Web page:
Cases reported "Lymphangiectasis"

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1/53. Pleuroperitoneal shunt in the management of chylothorax caused by thoracic lymphatic dysplasia.

    Three cases of intractable chylothorax secondary to thoracic lymphatic dysplasia were treated by pleuroperitoneal shunt insertion. These cases included one with Gorham's syndrome, and one case with a bilateral chylothorax and chylous ascites. Pleuroperitoneal shunts allowed an adequate internal drainage in all cases, alleviating protein and lymphocyte losses caused by recurrent pleural taps. In the third case with chylous ascites, valved shunts were used to avoid reflux between the peritoneal cavity and the pleural space. Such palliative therapy did not change the bad prognosis of these patients with lymphatic disorders but improved the children's quality of life.
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2/53. Acquired cutaneous lymphangiectasia in a patient with cirrhotic ascites.

    BACKGROUND: Lymphangiectasia results from acquired dilation of lymphatic vessels. Areas of skin affected by obstruction or destruction of lymphatic drainage are said to be prone to the development of lymphangiectasia. Cirrhosis is a cause of alterations of lymph flow. methods: Case report. RESULTS: We report a case of acquired, late-onset, lymphangiectasia associated with alcoholic hepatic cirrhosis. Lesions were scattered over the right, lower, anterior abdominal wall, a region that is drained by a common group of lymphatic vessels that were probably disordered. CONCLUSION: We think that this is the first reported case of lymphangiectasia associated with altered lymph flow in cirrhosis and ascites.
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3/53. Lymphangiectasia within angiomyolipoma in a tuberous sclerosis patient.

    This is a presentation of a case of tuberous sclerosis with multifocal hamartomas in the retroperitoneum, both kidneys, and the liver. Lymphangiectasia and numerous ectatic lymphatic channels penetrating through the retroperitoneal angiomyolipoma were demonstrated by lymphography and computed tomography. The findings in our study may document the presence of degenerative change in the lymphatic system--not just in elastic vessels--an association which has not yet been reported in the radiological literature.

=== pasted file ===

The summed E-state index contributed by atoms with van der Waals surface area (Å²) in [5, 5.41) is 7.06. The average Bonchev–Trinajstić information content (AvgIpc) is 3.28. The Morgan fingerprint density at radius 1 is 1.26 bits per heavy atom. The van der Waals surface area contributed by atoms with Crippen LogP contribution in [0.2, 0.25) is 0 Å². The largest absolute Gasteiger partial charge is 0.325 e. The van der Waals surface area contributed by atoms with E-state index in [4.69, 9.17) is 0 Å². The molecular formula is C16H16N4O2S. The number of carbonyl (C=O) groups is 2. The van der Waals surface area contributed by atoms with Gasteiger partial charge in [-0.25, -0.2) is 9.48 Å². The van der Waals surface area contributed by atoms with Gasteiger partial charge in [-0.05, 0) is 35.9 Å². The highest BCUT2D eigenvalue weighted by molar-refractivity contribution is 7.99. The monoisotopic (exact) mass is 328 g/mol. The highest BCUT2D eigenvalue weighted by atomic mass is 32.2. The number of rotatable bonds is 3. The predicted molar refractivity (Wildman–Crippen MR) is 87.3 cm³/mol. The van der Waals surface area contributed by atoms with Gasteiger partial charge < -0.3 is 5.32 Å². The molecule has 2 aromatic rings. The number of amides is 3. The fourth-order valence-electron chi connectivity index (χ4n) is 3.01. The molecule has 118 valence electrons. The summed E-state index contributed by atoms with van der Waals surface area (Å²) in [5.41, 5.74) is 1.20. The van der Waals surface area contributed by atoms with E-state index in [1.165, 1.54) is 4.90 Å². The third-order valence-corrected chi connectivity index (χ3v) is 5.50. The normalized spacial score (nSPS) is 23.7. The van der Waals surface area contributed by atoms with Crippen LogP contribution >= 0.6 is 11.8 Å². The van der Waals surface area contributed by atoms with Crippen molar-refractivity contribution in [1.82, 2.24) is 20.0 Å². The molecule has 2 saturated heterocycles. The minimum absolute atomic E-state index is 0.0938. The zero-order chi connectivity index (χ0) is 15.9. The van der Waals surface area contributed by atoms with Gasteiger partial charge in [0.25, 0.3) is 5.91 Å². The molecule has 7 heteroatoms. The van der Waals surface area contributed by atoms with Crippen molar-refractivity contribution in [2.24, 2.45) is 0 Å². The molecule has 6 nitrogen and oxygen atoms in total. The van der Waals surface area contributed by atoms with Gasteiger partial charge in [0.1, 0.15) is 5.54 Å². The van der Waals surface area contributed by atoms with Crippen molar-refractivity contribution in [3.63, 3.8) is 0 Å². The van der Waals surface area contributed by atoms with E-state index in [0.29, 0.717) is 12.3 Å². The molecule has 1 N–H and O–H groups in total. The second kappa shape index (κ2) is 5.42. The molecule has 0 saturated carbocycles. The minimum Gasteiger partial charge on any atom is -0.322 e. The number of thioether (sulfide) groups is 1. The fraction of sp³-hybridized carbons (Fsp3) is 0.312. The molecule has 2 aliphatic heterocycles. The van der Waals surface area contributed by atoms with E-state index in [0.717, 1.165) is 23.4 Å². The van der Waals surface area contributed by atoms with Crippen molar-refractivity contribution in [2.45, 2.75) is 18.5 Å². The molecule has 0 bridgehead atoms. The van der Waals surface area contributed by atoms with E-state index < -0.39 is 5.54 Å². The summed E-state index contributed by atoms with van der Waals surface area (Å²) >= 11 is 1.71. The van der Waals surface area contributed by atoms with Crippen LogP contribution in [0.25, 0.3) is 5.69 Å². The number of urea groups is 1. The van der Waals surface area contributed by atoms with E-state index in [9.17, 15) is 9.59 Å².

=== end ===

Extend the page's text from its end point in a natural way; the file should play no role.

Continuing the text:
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4/53. A case of noonan syndrome with pulmonary and abdominal lymphangiectasia.

    noonan syndrome is characterised by a Turner-like phenotype and a normal karyotype. Although it is reported to be associated with abnormalities of the lymphatic system, involvement of the pulmonary lymphatics is rare. We present a case of noonan syndrome where a whole body scintigraphy revealed lymphangiectasia of the lower extremities, abdomen and lungs.
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5/53. An imaging evaluation of angiodysplasia syndromes.

    Current imaging techniques such as magnetic resonance, magnetic resonance angiography, computer tomography, ultrasound, plain x-rays, and lymphangioscintigraphy have enhanced the ability to define blood and lymph vascular malformations in more precise pathophysiologic terms. Not only can these imaging modalities distinguish arterial anomalies from lymphatic and venous angiodysplasia, but they also readily differentiate edema in the epifascial as opposed to the subfascial peripheral compartments. Moreover, visceral lymphangiectasia (e.g., chylous and non-chylous reflux), bone and muscle overgrowth, agenesis, and fat deposits can also be delineated. Clinical examples are provided including an algorithm for approaching these conditions.
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6/53. Progressive melorheostosis in the peripheral and axial skeleton with associated vascular malformations: imaging findings over three decades.

    A 28-year old woman presented with Leri's disease (melorheostosis) and the rare combination of complex vascular malformations and lymphatic anomalies. Multifocal melorheostosis was segmental and unilateral, located in the left axial and peripheral skeleton, fifth thoracic vertebral body, fifth rib. left upper limb and lumbosacral spine (third lumbar body to first sacral segment). Sacral involvement was associated with spinal canal stenosis. Additionally the patient had multiple nevi and had suffered from left hemiplegia since birth. Lymphangiectasia of the mesentery and thorax led to chylothorax resistant to therapy for which the patient underwent a pleuropericardiectomy. death ensued due to respiratory failure.